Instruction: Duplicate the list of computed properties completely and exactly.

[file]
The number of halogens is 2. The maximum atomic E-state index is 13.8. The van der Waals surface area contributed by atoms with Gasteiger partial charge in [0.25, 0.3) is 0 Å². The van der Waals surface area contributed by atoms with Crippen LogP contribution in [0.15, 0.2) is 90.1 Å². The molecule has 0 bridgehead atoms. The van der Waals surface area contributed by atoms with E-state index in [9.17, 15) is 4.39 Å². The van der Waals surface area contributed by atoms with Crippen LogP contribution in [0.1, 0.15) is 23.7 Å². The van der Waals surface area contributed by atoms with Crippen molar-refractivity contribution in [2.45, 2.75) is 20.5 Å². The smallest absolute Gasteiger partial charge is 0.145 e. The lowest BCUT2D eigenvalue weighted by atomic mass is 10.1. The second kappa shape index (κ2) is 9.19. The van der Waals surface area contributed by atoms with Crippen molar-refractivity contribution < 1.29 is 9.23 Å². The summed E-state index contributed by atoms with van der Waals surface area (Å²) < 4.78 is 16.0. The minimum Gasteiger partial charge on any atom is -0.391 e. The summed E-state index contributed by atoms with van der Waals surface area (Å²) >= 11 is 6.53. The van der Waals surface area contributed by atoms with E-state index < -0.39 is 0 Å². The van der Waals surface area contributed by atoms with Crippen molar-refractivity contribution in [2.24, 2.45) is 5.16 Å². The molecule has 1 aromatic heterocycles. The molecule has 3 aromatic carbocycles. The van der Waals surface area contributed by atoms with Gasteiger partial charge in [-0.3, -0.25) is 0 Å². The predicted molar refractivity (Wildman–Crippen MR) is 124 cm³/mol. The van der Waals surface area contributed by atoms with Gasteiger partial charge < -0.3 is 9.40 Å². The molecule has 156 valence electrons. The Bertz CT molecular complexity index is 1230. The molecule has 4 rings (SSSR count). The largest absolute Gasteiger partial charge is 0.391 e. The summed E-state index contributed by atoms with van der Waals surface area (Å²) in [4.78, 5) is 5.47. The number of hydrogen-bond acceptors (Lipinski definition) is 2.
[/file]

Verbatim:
The number of halogens is 2. The maximum atomic E-state index is 13.8. The van der Waals surface area contributed by atoms with Gasteiger partial charge in [0.25, 0.3) is 0 Å². The van der Waals surface area contributed by atoms with Crippen LogP contribution in [0.15, 0.2) is 90.1 Å². The molecule has 0 bridgehead atoms. The van der Waals surface area contributed by atoms with E-state index in [9.17, 15) is 4.39 Å². The van der Waals surface area contributed by atoms with Crippen LogP contribution in [0.1, 0.15) is 23.7 Å². The van der Waals surface area contributed by atoms with Crippen molar-refractivity contribution in [2.45, 2.75) is 20.5 Å². The smallest absolute Gasteiger partial charge is 0.145 e. The lowest BCUT2D eigenvalue weighted by atomic mass is 10.1. The second kappa shape index (κ2) is 9.19. The van der Waals surface area contributed by atoms with Crippen molar-refractivity contribution < 1.29 is 9.23 Å². The summed E-state index contributed by atoms with van der Waals surface area (Å²) < 4.78 is 16.0. The minimum Gasteiger partial charge on any atom is -0.391 e. The summed E-state index contributed by atoms with van der Waals surface area (Å²) >= 11 is 6.53. The van der Waals surface area contributed by atoms with E-state index < -0.39 is 0 Å². The van der Waals surface area contributed by atoms with Crippen molar-refractivity contribution in [2.24, 2.45) is 5.16 Å². The molecule has 1 aromatic heterocycles. The molecule has 3 aromatic carbocycles. The van der Waals surface area contributed by atoms with Gasteiger partial charge in [-0.3, -0.25) is 0 Å². The predicted molar refractivity (Wildman–Crippen MR) is 124 cm³/mol. The van der Waals surface area contributed by atoms with Gasteiger partial charge < -0.3 is 9.40 Å². The molecule has 156 valence electrons. The Bertz CT molecular complexity index is 1230. The molecule has 4 rings (SSSR count). The largest absolute Gasteiger partial charge is 0.391 e. The summed E-state index contributed by atoms with van der Waals surface area (Å²) in [4.78, 5) is 5.47. The number of hydrogen-bond acceptors (Lipinski definition) is 2.